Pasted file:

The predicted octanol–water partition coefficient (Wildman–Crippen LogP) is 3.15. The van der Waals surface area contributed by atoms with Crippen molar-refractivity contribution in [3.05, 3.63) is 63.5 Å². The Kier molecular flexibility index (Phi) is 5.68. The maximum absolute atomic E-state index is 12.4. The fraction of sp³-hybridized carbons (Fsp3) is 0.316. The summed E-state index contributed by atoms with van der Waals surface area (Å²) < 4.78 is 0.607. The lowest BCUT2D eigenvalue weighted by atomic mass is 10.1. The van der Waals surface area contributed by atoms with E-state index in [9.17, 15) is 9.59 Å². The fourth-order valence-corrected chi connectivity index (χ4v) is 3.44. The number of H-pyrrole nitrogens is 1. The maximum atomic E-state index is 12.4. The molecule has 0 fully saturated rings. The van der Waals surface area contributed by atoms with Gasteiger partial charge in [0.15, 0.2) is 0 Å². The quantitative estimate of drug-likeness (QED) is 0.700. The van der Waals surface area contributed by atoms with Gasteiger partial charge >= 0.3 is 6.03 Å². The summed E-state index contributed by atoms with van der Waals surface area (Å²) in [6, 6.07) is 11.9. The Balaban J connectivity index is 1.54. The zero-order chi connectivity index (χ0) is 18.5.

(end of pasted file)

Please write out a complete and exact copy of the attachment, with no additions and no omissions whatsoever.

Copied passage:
The predicted octanol–water partition coefficient (Wildman–Crippen LogP) is 3.15. The van der Waals surface area contributed by atoms with Crippen molar-refractivity contribution in [3.05, 3.63) is 63.5 Å². The Kier molecular flexibility index (Phi) is 5.68. The maximum absolute atomic E-state index is 12.4. The fraction of sp³-hybridized carbons (Fsp3) is 0.316. The summed E-state index contributed by atoms with van der Waals surface area (Å²) < 4.78 is 0.607. The lowest BCUT2D eigenvalue weighted by atomic mass is 10.1. The van der Waals surface area contributed by atoms with E-state index in [9.17, 15) is 9.59 Å². The fourth-order valence-corrected chi connectivity index (χ4v) is 3.44. The number of H-pyrrole nitrogens is 1. The maximum atomic E-state index is 12.4. The molecule has 0 fully saturated rings. The van der Waals surface area contributed by atoms with Gasteiger partial charge in [0.15, 0.2) is 0 Å². The quantitative estimate of drug-likeness (QED) is 0.700. The van der Waals surface area contributed by atoms with Gasteiger partial charge >= 0.3 is 6.03 Å². The summed E-state index contributed by atoms with van der Waals surface area (Å²) in [6, 6.07) is 11.9. The Balaban J connectivity index is 1.54. The zero-order chi connectivity index (χ0) is 18.5.